B.B. King is easily the best known blues guitarist in the word. He has walked away with GP’s guitar poll in that category every year since it started. His five consecutive wins made B.B. the first member of Guitar Player magazine’s “Gallery of the Greats.” But not only is B.B. a great performer, he is also a serious blues and jazz scholar whose personal library of rare recordings exceeds 20,000 discs. And when he goes on the road, B.B. is never without at least 30 or 40 cassettes — each carefully indexed in a notebook — which span such musicians as Django Reinhardt, Oscar Peterson, Barney Kessel, Bill Jennings, Big Joe Williams, George Benson, Louis Jordan, Kenny Burrell, Ben Webster, Billie Holiday, Andre Previn, Ray Charles, Johnny Moore, Coleman Hawkins, Eddie Vinson, Etta James, and many, many more (including littleknown artists whose work is represented by only a handful of 78s).
B.B. King knows every nuance, every break, every chord change on his tapes, and his conversation about them is frequently punctuated with, “Listen to this! Watch this slur coming up. Man, that’s right out of Blind Lemon’s version.”
The world of guitar is, to B.B., an everexpanding one — one that grows with each unexpected discovery. It isn’t limited to blues or any other style, and neither is his own scope. One of B.B.’s greatest joys is turning people on to those guitar greats whom time has passed by. He likes nothing better than to watch a listener’s face light up upon that first hearing of Robert Nighthawk, Earl Hooker, or Elmore James. And ask B.B. who his own favorite guitarists are, and he’ll say, “Well, there are so many, it’s hard to know where to start.” But, in almost rapid sequence he’ll cite T-Bone Walker, Blind Lemon Jefferson, Lonnie Johnson, Django, Charlie Christian, Johnny Moore, Saunders King, Bill Jennings, Big Joe Williams, Lightnin’ Hopkins, Chet Atkins, George Benson, Elmore James, Bukka White, Earl Hooker, Robert Nighthawk, Muddy Waters, Wes Montgomery, Tal Farlow, Barney Kessel, Herb Ellis, Lloyd Ellis, and Kenny Burrell. And that’s just for starters.
— Jim Crockett
My Ten Favorite Guitarists
By B.B. King
I have had so many favorite guitar players over the years, that it’s hard to just narrow it all down to ten. And I’ve been influenced by other musicians, too — people like alto player Louis Jordan, trumpeter Cootie Williams, Johnny Hodges, Bobby Hackett, Cleanhead Vinson. I’m a mixture of many people. Like if you listen to Louis Jordan’s phrasing, you’ll hear B.B. King. When you hear men like these play a melody, it’s so beautiful! They may never put anything else in it, but if they were playing about a bird, you could see it flying.
But back to guitar players. I’m as much a jazz fan as I am a blues fan. I like country and western music, too. Chet Atkins, to me, is a master guitarist. But among my very favorites are these ten men: T-Bone Walker, Blind Lemon Jefferson, Johnny Moore, Bill Jennings, Big Joe Williams, Lightnin’ Hopkins, Charlie Christian, Earl Hooker, Robert Nighthawk, and Lloyd Ellis.
T-Bone Walker, for instance, has a touch that nobody has been able to duplicate. I’ve listened to Alexis Korner, Big Bill Broonzy, and others — all possess a certain touch and tone settings that are different. And when I hear T-Bone play, his tone setting is like no one else’s. He has a strange way of holding his guitar, slanting it away from him instead of having it lay flat against his stomach. It’s almost like he were playing a steel guitar, but he curls his left arm underneath, and reaches his fingers up over the top. And he seems to kind of scrape his pick across the strings. How he’s able to hit specific strings, I just don’t know. And that touch he gets! I’ve tried my best to get that sound — especially in the late ’40s and early ’50s. I came pretty close, but I never quite got it. I can still hear T-Bone in my mind today, from that first record I heard, “Stormy Monday,” around ’43 or ’44. He was the first electric guitar player I heard on record. He made me so that I knew I just had to go out and get an electric guitar.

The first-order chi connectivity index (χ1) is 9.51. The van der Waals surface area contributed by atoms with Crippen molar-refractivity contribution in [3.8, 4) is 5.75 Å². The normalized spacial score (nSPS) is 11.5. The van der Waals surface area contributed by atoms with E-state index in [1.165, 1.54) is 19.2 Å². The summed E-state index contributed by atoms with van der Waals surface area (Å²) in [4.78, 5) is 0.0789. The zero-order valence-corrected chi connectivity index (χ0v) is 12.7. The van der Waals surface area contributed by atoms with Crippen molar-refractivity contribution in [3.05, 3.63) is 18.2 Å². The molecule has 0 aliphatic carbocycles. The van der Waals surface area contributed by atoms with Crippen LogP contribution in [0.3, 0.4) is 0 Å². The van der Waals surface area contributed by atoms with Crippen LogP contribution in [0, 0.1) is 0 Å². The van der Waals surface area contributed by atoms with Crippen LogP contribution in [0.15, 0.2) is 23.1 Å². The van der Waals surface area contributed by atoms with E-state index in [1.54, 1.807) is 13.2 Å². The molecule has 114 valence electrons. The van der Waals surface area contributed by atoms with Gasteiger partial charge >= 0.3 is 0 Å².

The first electric guitar player I heard in person, though, was a sanctified preacher named Archie Fair in the hills of Mississippi. He was my uncle’s brother-in-law. I must have been about seven or eight. He’d visit my uncle, and when it was time for the adults to go in the kitchen for dinner — the kiddies ate later, if we were lucky—he’d lay his guitar on the bed, and I’d crawl up and play with it. One day, he caught me and decided to show me a few chords: C, F, and G. Even today, I still use those same three chords a lot, and use that I-IV-V progression in many of my songs.
T-Bone used to use a lot of horns, too — trumpet, alto, tenor, and baritone. They made a beautiful sound — like shouting in the sanctified churches in just the right places. He had a good rhythm section, too. And, to me, T-Bone seemed to lay right in between there somewhere. That was the best sound I ever heard.
Blind Lemon Jefferson played acoustic guitar — and just solo — but he played the same kind of thing. His way of execution left you with the feeling that you could hear someone else backing him up. And he had a special way of phrasing, too, that I don’t hear from many people today. Anyone can play 64 notes in a bar, but to place just one or two in that same bar in just the right place, or maybe even let one go by, then double up on it in the next bar — that’s something special. Blind Lemon was my idol.